While official ticket sales are currently closed (they went on sale in early 2011 and are mostly sold out), visitors can still buy ticket and hotel packages for the 2012 Olympic Games through outlets like Thomas Cook. Their "Games Breaks" packages include a four or five-star hotel stay, plus, a ticket to an Olympic event of your choice (swimming, athletics, track cycling, or the opening ceremony). Or, try CoSport, which still has tix available for standalone events or packages inclusive of both events and lodging. Finally, a limited amount of Olympic tickets will be going back on sale come spring—you can check in for the latest updates at www.london2012.com.
If I can’t get Olympic tickets, are there any free Olympic events that I can attend?
Absolutely! If you can’t snag tickets, don’t despair. As soon as the Olympic torch arrives in Britain from Greece in May, you’ll see the city light up with Games-related goings-on. Street parties are set to crop up alongside the torchbearers as they head into London, and once the Games actually kick off, visitors can witness the Olympic and Paralympic marathons, and several cycling events from the streets for free—both begin and finish on The Mall, near Buckingham Palace (just arrive early enough to ensure a suitable vantage point). Visitors can also flock to main squares like Hyde Park, Victoria Park, and Potters Field Park, where big screens will be set up to display live coverage of Olympic events, along with live music and other free entertainment. And even if you don’t have tickets, you can always wander over to Olympic Park to ogle the architecture, art, and public spaces, and feel the almost-tangible energy of the events unfolding just inside.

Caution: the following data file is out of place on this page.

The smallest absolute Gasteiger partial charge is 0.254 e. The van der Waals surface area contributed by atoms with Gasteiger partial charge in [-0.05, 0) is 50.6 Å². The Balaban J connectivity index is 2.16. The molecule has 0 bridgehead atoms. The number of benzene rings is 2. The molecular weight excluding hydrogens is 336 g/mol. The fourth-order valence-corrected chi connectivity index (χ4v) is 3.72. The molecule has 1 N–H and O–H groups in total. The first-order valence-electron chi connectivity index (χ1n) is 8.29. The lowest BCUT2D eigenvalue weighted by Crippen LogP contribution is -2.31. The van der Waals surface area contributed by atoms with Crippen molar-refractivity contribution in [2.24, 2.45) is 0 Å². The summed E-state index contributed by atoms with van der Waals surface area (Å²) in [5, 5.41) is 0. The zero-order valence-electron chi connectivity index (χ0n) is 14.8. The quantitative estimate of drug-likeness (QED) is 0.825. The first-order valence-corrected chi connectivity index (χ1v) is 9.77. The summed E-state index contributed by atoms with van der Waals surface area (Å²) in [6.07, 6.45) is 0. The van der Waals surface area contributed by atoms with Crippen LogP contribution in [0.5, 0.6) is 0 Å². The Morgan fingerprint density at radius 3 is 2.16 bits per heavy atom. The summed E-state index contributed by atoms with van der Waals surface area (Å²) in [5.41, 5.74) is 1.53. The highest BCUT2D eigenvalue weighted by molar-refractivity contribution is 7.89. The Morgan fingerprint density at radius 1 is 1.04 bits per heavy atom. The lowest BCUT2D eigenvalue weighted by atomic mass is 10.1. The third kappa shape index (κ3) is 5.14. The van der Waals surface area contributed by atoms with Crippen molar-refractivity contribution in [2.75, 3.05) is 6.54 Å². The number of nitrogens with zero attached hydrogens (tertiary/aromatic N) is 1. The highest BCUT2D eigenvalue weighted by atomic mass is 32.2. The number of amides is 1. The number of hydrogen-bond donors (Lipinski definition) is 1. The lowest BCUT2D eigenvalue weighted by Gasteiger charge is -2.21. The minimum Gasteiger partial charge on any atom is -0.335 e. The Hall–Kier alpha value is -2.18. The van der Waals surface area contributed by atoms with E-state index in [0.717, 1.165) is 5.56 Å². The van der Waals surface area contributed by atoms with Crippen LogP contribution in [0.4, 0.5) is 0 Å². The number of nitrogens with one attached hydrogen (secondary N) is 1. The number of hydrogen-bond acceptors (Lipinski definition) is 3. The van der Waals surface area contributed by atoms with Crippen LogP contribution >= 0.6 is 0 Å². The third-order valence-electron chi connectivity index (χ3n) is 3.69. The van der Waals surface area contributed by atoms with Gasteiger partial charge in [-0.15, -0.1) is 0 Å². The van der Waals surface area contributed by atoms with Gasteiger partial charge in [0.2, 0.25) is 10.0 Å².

How about securing tickets for the Queen’s Diamond Jubilee celebrations?
Although Diamond Jubilee events and celebrations are scheduled throughout the year, the main happenings will unfold in London in early June. Many events will be free to view, like the Thames Diamond Jubilee Pageant, featuring a1,000-boat flotilla on the Thames led by the Queen herself on the Royal Barge. Or, catch the service of Thanksgiving at St. Paul’s Cathedral, followed by a formal carriage procession with Queen Elizabeth II. If you want to join ranks with her royal highness, consider nabbing tickets (for a fee) to the Epsom Derby, which she’ll attend on June 2.
Photo Credit: London 2012
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Member Comments (2) Post a Comment
Informative article, made good reading. I was planned on go to London and saw this site http://www.getaheadofthegames.com/ is shows areas of potential congestion, especially if you don't know you way round the city.
Interesting about the London Visitor Charter. Had no idea about that when I was booking my trip -- automatically assumed London proper would be too expensive and booked a cheaper hotel in Dartford. We'll be training it on the Eurostar up from Paris and getting off at Ebbsfleet International.
The train is actually going to work out well, I think. Because Ebbsfleet is an international station all of the trains from and to Europe stop there. Then we'll stay in Dartford and just take the train in to the games from Ebbsfleet Intnl. Apparently their trains get you to Olympic Park in minutes.
After the Games we can travel back on the Eurostar to Paris.
I'm not quite sure how much we're saving doing it this way (the amount is probably de minimis) but having seen the news about the huge lines and wait times at Gatwick and Heathrow, I'm really glad we decided to do the train and not fly in.